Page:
Lenin and bourgeois revolution

Richard Fidler rfidler at cyberus.ca
Thu Apr 11 07:21:06 MDT 2002


Louis Proyect:

>> In fact, Kautsky's ideas on bourgeois revolution were about the same as
the French CP historians. So was Lenin's. They were "stagists". They
believed that it would be a mistake to organize a proletarian revolution in
Russia until feudalism had been overthrown in a manner similar to France,
1789....<<

>> Except for Trotsky, the Russian social democracy assumed that after the
Czar was overthrown, there would be an extended period of very radical
bourgeois democracy which would allow the working class to prepare itself
for taking power.<<

Comment:

I think Lenin's pre-1917 views were more subtle than that, albeit somewhat
contradictory at least on their face.

This topic has been chewed over many times, by many people, and will
continue to be. I think Trotsky's summary of the differences within the
Russian Social Democracy is better than most: it is contained in his essay
"Three Concepts of the Russian Revolution" published as an appendix to his
biography of Stalin, and in a different translation in the 1939-40 Writings
of Leon Trotsky. My comments follow that essay.

Describing Lenin's views in 1905, Trotsky says "The bourgeois character of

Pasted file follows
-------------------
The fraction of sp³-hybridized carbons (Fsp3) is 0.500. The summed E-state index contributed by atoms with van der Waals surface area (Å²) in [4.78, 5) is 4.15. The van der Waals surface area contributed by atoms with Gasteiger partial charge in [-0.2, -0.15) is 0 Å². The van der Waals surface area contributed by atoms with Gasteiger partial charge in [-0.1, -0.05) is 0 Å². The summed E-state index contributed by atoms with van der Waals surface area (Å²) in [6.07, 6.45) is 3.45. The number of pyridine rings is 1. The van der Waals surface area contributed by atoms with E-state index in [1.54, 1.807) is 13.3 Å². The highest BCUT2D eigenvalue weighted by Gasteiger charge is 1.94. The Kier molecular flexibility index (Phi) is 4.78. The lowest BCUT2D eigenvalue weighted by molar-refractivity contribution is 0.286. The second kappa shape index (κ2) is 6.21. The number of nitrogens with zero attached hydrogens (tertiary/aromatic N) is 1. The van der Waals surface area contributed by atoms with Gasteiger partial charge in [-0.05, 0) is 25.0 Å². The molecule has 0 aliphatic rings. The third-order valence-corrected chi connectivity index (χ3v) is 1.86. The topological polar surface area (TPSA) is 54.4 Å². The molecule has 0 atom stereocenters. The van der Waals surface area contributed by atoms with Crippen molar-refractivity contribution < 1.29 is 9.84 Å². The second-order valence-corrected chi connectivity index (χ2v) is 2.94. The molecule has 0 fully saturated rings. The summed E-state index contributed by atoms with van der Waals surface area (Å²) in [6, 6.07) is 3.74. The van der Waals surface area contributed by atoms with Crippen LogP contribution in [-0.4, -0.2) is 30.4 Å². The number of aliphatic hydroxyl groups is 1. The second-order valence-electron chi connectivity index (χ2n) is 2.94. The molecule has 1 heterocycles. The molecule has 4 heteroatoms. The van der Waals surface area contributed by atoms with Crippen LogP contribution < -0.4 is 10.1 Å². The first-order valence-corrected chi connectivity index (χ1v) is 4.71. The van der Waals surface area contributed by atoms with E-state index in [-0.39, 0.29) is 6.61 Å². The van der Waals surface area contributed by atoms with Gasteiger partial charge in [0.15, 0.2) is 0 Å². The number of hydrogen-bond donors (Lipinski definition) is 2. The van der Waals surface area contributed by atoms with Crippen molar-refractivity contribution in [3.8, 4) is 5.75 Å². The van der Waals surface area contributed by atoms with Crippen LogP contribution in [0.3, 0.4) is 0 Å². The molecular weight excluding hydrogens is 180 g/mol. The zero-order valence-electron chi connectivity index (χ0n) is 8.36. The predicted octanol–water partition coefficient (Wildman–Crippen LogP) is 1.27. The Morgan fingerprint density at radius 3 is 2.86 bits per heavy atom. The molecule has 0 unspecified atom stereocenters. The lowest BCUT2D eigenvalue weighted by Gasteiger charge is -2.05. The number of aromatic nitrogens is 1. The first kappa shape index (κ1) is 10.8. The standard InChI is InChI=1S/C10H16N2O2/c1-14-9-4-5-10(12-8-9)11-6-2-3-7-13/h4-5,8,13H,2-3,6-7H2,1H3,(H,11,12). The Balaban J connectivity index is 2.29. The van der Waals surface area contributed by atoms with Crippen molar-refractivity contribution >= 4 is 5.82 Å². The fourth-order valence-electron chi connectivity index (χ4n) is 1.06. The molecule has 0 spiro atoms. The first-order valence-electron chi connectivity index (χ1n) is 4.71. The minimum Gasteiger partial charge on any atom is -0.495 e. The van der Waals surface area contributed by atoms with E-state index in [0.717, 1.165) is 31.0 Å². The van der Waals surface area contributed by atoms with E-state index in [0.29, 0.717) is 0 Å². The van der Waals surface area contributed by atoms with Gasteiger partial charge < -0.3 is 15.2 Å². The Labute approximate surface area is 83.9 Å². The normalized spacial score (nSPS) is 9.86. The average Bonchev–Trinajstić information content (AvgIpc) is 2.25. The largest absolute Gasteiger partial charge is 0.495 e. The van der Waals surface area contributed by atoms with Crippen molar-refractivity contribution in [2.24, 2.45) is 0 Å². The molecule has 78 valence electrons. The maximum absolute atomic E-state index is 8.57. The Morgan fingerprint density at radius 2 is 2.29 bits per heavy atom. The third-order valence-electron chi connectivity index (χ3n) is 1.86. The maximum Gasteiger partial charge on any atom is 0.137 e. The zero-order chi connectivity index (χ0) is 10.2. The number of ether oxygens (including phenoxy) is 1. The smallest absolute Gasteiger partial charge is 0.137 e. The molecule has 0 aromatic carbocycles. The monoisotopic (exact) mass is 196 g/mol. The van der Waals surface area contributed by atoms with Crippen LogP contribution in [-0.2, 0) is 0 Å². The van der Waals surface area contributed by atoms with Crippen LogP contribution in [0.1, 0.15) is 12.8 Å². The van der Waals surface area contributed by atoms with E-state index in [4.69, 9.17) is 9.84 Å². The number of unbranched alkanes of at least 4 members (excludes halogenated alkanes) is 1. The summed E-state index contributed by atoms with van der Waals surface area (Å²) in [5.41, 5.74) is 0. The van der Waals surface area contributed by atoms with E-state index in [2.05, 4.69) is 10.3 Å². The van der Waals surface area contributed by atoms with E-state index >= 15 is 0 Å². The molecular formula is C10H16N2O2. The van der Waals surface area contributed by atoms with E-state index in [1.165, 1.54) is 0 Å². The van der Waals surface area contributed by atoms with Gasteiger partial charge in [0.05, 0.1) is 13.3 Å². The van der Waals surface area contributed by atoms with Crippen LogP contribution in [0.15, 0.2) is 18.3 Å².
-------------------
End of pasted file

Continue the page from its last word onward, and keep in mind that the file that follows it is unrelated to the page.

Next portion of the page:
the [anti-Czarist] revolution was the meeting of the crossroads for the two
factions of the Russian Social-Democracy." He quotes Lenin: "The Marxists
are thoroughly convinced ... of the bourgeois character of the Russian
Revolution. What does that mean? It means that those democratic
transformations... which became indispensable for Russia, not only do not
signify in themselves the undermining of capitalism, the undermining of the
domination of the bourgeoisie, but, on the contrary, they will be the first
to really clear the ground for a widespread and rapid, a European rather
than an Asiatic, development of capitalism; they will be the first to make
possible the rule of the bourgeoisie as a class...."

To that extent, says Trotsky, "Lenin followed in the footsteps of
Plekhanov."

But within that perspective of bourgeois revolution, important cleavages
developed. While for Plekhanov and the Menshevik leadership the political
content (program) of the coming revolution was confined beforehand to
changes compatible with the interests and views of the liberal bourgeoisie,
"Bolshevism resolutely refused to acknowledge that the Russian bourgeoisie
was capable of consummating its own revolution." For Lenin, the agrarian
question was decisive to the democratic revolution.